Facebook apologizes to black activist who was censored for calling out racism

SAN FRANCISCO — A black activist and writer says she was censored by Facebook for calling out racism, and she is demanding the giant social network do a better job of distinguishing between the people spreading hate speech and the people condemning it.

Ijeoma Oluo was on a road trip with her children when she decided to stop at a Cracker Barrel. While at the restaurant, which has paid millions to settle lawsuits over racial discrimination against black employees and diners, she joked on Twitter: "At Cracker Barrel 4 the 1st time. Looking at the sea of white folk in cowboy hats & wondering 'will they let my black ass walk out of here?'"

Oluo says she was besieged by racist attacks on Twitter and Facebook. Twitter, she says, removed the tweets and shut down accounts. Facebook, on the other hand, suspended her account after she posted screenshots of some of the racist comments and threats.

"This — this, after 3 days of nonstop hate and abuse — is when I finally broke down crying. See, it’s not just the hate. I write and speak about race in America because I already see this hate every day. It’s the complicity of one of the few platforms that people of color have to speak out about this hate that gets me," Oluo wrote.

In a statement to USA TODAY, Facebook apologized and pledged to improve its "process on these important issues." Some of the accounts that attacked Oluo have been removed, the Silicon Valley company said.

“We know how painful it is when someone feels unwelcome or attacked on our platform, and how much worse it must be when they are prevented from sharing that experience with others," Facebook said.


"Every black person I know who has been suspended for confronting racism on Facebook has gotten the same 'this was a mistake' response. It is not a mistake if it keeps happening," Oluo said. "The only reason my ban was reversed was because of the outrage it generated, but so many other marginalized people in similar situations are simply forced out."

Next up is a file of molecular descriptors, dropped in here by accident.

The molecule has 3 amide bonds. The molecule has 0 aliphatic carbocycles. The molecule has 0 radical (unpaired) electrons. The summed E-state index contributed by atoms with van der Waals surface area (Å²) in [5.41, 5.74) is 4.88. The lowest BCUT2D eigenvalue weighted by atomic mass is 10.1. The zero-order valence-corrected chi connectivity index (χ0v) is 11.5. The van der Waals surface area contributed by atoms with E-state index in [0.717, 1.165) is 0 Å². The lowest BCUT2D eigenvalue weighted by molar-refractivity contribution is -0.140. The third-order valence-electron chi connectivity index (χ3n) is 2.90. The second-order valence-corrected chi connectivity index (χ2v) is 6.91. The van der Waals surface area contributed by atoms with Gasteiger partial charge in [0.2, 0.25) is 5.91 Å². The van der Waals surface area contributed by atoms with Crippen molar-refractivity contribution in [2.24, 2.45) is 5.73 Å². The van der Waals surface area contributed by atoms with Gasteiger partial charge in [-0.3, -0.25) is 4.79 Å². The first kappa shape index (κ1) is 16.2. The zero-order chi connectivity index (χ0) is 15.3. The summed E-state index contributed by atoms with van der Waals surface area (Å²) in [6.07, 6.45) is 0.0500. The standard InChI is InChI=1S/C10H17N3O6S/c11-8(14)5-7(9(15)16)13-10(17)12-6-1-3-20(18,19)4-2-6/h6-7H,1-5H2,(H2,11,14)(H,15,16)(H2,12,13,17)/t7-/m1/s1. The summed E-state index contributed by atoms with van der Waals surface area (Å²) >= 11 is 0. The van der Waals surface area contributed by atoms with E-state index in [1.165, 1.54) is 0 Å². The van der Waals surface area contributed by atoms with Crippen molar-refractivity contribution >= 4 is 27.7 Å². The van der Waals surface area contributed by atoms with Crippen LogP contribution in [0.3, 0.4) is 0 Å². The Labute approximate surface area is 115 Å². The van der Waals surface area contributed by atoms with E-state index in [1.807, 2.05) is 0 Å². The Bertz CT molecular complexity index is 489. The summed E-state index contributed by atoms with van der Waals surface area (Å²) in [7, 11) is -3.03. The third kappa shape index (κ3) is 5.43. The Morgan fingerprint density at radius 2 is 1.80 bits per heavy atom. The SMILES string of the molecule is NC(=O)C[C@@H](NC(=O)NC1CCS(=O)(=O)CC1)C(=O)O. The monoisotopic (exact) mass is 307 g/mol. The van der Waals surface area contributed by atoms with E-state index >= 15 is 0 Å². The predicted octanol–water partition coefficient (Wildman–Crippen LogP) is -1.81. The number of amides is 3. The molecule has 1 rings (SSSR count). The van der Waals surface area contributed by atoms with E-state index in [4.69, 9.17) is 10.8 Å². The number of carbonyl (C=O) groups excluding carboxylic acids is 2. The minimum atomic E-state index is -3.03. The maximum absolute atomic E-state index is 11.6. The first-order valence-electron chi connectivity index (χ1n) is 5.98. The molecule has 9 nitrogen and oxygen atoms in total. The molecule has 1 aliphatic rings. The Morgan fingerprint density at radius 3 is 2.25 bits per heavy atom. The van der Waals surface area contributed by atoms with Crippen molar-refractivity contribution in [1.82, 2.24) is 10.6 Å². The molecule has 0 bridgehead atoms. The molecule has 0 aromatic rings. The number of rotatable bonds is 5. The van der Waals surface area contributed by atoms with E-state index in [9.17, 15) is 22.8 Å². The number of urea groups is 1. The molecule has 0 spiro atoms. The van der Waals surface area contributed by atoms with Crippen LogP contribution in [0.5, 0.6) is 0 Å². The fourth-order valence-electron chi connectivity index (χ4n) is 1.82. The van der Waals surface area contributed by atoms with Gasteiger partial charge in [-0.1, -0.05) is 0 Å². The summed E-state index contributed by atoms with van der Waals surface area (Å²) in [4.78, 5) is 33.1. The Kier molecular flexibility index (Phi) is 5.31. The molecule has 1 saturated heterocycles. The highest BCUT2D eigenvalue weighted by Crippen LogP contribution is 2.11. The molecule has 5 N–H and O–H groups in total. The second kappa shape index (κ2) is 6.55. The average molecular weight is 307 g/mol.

Civil rights groups have complained that people of color are targeted on Facebook when they speak out against racism, with content moderators removing their posts and placing them in "Facebook jail." Earlier this year, these groups urged Facebook to fix what they said is a "racially biased" content moderation system by instituting an appeals process, among other measures.

Last year Facebook briefly suspended black activist Shaun King, who had posted hate mail he received that included slurs. Facebook restored the post and apologized.

"SO many of you have told me that you have had your accounts suspended for FIGHTING BIGOTRY while the bigots often seem to be able to say whatever the hell they want," King wrote on Facebook at the time. "I actually love Facebook a lot and believe in its power to bring about social change, but it still has a lot of room to grow. Maybe this can be one of those moments."

Facebook says it has been cracking down on hate speech, deleting tens of thousands of posts a week.

On Thursday afternoon, Oluo said she received an apology from Facebook for "how horribly they've handled the abuse that I & many others on their platform have faced."

"They say they are committed to making changes. I hope that's true," she wrote on Twitter.

© 2017 USATODAY.COM


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